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Returning to the comfort of home

elderly woman in her homeIn the last five years, 95-year-old Olga Brauer has had both legs amputated below the knee, broken her hip in a fall and, most recently in late July, broken her femur.

Each of these injuries has required extensive rehab at London's Parkwood Hospital, and after enduring so many challenges, the London resident has decided moving into a long-term care home is the right decision for her.

Thanks to the South West CCAC's Home First philosophy, which was recently implemented at Parkwood Hospital, Brauer was discharged from Parkwood at the end of October and provided the proper supports to stay in the comfort of her own home until a spot in long- term care becomes available.

"I'm very happy to be home, and it's all thanks to the CCAC," she said. "I'm so grateful for what they've done for me."

The concept is simple. Identify patients in hospitals who are waiting to transfer to other care settings, and get them the care they need to be able to make that wait from the safety and familiarity of their own homes. The Home First approach to care has been enabling patients in the South West to do just that since it was first implemented at London Health Sciences Centre in September 2011.

Since that time, Home First has spread to other hospitals across the South West in St Thomas, Woodstock, Ingersoll, Tillsonburg and Owen Sound, with overwhelming results. In 2012, Home First enabled nearly 800 people a month to be supported at home, rather than in hospital. In addition, the number of people waiting in hospital for long- term care decreased from 137 in January 2012 to 87 by October of 2013, and Home First has saved the health system more than $10 million.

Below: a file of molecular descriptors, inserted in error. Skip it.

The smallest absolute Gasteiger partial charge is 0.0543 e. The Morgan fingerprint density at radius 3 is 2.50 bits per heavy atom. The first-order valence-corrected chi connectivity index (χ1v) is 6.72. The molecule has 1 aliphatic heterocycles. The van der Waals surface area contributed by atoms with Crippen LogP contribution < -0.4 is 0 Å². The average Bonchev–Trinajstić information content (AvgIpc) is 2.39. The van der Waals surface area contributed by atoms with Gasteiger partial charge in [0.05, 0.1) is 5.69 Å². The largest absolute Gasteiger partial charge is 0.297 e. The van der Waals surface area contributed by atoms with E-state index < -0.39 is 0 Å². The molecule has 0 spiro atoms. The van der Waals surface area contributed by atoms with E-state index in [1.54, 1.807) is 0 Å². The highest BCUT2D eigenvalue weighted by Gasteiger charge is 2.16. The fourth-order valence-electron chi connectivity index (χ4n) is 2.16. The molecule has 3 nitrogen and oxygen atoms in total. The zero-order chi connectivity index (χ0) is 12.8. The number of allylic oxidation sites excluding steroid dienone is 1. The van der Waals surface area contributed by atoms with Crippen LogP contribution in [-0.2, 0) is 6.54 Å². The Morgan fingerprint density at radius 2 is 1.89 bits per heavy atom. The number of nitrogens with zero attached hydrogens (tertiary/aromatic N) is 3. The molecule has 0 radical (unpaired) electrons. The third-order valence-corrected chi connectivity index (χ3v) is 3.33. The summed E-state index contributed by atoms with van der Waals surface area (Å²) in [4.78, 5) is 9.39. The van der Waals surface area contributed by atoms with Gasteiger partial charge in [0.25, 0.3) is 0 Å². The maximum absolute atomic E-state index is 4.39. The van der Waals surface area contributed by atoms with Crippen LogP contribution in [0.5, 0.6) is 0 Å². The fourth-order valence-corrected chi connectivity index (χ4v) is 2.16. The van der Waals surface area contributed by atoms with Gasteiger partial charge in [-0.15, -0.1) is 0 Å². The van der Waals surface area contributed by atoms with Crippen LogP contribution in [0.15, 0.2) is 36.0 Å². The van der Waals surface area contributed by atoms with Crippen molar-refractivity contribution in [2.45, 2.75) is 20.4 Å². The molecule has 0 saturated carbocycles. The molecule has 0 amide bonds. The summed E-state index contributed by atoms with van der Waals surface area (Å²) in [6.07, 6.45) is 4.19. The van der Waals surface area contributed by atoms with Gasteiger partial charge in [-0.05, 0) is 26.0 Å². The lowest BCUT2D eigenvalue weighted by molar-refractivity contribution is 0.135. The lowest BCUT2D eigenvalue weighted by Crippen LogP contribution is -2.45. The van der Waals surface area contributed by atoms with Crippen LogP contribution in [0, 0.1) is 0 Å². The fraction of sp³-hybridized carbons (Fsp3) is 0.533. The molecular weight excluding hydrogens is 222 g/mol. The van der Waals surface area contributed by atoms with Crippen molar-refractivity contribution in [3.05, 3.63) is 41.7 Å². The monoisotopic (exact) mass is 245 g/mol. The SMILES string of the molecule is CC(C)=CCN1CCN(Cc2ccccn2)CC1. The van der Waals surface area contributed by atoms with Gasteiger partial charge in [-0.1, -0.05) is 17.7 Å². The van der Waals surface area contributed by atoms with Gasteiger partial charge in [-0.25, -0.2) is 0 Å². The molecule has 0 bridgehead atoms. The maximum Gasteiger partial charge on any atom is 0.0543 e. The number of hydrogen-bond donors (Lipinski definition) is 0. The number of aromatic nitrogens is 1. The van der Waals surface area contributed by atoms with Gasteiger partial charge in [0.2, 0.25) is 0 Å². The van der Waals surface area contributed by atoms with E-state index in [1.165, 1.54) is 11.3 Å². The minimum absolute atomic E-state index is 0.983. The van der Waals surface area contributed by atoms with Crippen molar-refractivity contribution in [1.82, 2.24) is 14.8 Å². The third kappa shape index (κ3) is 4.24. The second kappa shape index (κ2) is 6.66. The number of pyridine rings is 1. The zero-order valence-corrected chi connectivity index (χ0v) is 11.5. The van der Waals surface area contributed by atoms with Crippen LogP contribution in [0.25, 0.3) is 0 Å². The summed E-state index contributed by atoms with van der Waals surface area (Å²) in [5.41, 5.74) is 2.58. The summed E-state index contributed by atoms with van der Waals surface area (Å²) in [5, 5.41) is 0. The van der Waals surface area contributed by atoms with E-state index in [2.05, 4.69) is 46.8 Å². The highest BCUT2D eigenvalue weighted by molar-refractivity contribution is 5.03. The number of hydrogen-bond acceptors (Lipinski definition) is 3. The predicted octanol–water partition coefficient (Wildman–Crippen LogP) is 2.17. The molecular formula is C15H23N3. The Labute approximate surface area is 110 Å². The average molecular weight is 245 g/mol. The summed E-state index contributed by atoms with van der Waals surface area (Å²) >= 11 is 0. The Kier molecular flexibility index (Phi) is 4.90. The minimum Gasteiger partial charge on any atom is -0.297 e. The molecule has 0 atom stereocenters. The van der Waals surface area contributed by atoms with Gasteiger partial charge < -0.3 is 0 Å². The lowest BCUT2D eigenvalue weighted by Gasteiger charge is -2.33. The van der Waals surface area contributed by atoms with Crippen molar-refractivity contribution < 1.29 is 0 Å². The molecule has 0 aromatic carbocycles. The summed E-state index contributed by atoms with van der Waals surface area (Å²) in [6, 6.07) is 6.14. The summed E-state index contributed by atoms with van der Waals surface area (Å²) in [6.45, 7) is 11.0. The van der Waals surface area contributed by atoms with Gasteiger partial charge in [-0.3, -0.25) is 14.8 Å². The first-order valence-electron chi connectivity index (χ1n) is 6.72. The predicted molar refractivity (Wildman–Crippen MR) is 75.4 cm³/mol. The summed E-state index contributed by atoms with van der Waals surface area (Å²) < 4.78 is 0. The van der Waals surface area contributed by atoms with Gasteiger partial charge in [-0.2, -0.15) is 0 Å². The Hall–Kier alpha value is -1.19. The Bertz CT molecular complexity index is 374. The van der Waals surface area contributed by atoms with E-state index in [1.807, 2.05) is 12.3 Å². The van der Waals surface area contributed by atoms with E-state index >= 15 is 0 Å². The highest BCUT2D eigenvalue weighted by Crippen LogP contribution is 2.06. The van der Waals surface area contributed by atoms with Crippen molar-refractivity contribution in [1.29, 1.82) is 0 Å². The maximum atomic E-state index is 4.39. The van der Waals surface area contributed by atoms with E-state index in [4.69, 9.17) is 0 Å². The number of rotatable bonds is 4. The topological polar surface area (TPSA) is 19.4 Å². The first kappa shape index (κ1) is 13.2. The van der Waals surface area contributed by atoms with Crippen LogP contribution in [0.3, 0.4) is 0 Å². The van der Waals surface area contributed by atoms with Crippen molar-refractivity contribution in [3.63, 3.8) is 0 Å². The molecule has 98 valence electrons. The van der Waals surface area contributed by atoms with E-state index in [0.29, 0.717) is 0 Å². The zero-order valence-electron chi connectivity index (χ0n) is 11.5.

Since being implemented at Parkwood in September, Home First has enabled 15 patients to return home.

In Brauer's case, she was discharged home with regular occupational therapy and 12 hours a day of personal support care for the first month. Her care then changed as her health stabilized, requiring three hours of personal support each day, with continued occupational therapy, for as long as it takes her to make the transition to long-term care.

More than two thirds of all Home First patients are able to remain in their homes and out of long-term care. Others, like Olga, decide long-term care is still the best option. Home First gets patients out of hospital and allows them to make these types of decisions, and wait for spots in long-term care, from the familiar environments of their own homes.

"I'm happy to have decided on long-term care, it will take a lot of my worries away," said Brauer. "But I'm also very happy to be waiting from home. I'm terribly grateful to be here, I really am."

The Home First philosophy was also recently implemented at the Middlesex Hospital Alliance Strathroy site, and plans are in place to implement at the Huron Perth Health Alliance in December.

With the support of our partners, the South West CCAC will spread Home First to all hospitals in the South West by March 31, 2014.

Learn more about Home First.